|Vinney Ridge. A large beech tree in New Forest woodland |
dominated by beech
It was Franz Vera who, in his ground breaking book Grazing Ecology and Forest History, brought to the attention of ecologists the importance of the balance between grazing and woodland in the northern hemisphere. An understanding and appreciation of the finest, most natural non man managed woodland moved from forests in Poland to the British New Forest. The New Forest consists of a mosaic of habitats which have been created by herds of grazing animals. These animals create areas of grassland known locally as lawns. The ancient New Forest woodland contains little regeneration, a more open shrub layer and a particularly impoverished ground flora. The tradition in medieval Britain for deer hunting by the king and his nobles created the New Forest, and the English medieval deer parks. Since William the Conqueror, the New Forest has been managed, one way and another primarily as a food resource for grazing animals.
|South Ocknell Wood|
Open canopy oak woodland
Gradually over the years, the few surviving oak trees develop with the bark of their young trunks protected from the ring barking of deer by thorny bushes, and eventually new oak woodland pushes its way into areas of lawn. At this stage, the thorn bushes degenerate, and a ground flora in the wood having minimal regeneration and shrub layer beneath a fairly open canopy becomes the stable vegetation cover for several centuries. The unenclosed, ancient and ornamental woodland of the New Forest must closely resemble the primeval woodland before the ascent of man.
|East End Wood. New Forest Oak Woodland. |
Note the thorny scrub around the base of the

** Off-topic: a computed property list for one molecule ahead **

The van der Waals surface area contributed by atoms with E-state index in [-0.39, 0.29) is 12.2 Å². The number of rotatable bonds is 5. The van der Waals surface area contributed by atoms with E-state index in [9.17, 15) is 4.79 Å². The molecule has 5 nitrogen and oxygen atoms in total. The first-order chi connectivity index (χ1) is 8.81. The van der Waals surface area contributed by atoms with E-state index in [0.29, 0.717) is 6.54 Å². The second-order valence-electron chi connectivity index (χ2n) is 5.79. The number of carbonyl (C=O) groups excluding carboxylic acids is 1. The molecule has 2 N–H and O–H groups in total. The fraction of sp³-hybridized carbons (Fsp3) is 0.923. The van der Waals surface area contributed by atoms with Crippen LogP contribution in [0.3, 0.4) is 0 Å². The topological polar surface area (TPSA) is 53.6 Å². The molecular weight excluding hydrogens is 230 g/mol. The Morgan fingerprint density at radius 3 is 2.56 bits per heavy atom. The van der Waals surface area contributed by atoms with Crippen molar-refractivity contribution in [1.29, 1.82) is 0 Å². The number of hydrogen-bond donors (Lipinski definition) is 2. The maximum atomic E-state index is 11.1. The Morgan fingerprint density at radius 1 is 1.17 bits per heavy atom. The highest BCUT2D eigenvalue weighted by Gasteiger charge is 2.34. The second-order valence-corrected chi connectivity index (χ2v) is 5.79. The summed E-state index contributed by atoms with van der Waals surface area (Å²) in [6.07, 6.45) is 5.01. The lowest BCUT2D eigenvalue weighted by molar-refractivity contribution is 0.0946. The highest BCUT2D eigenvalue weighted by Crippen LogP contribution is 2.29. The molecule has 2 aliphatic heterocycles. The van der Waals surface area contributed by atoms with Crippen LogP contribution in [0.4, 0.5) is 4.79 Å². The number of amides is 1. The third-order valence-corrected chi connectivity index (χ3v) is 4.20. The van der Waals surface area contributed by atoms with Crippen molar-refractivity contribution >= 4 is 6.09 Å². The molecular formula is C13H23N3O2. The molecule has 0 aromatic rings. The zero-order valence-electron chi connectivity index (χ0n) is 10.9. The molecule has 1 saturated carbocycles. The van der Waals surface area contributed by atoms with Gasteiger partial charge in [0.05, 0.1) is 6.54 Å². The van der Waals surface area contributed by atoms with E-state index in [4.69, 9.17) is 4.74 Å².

trees where acorns can germinate
The above can easily be criticised as over simplistic. Of course it is. Other factors such as drainage, water levels, slope gradient, the presence of rocks and cliffs, and the nature of local geology, all would have had a profound effect on primeval woodland.
One of the great criticisms of the high levels of grazing in the New Forest has been that the shrub and herb layers of New Forest woodlands do not develop. It is well known that woodland inclosed against grazing animals develops bramble and other important shrubs. The open rides in this inclosed woodland provides habitat for insects, and especially butterflies that is impoverished in the open forest. As a result of well grazed, open woodland, the purple emperor is not a New Forest feature and the high brown fritillary has been extinct for several decades.
Since this post is about woodland, I have not mentioned that other vital, and scarce habitat for which the New Forest is internationally renowned, namely valley bogs. The New Forest is an assemblage of habitat variety that has taken centuries to develop. In the New Forest, the balanced management of grazing animals has resulted in its unique biodiversity.
|Ebernoe Common |
An area of low grazing where holly has become dominant
|Trodd’s Copse, Hampshire|
Recent woodland where regeneration is
rampant reducing light levels and biodiversity
In the absence of a healthy grazing regime in woodland, an alternative that could be considered is human recreation. Camping, hide and seek and dog walking are all activities that should keep regeneration and the shrub layer in check. Paint ball games, an activity that is perhaps not considered as politically correct in the countryside as it might be, could also be considered
as a possibly positive conservation activity.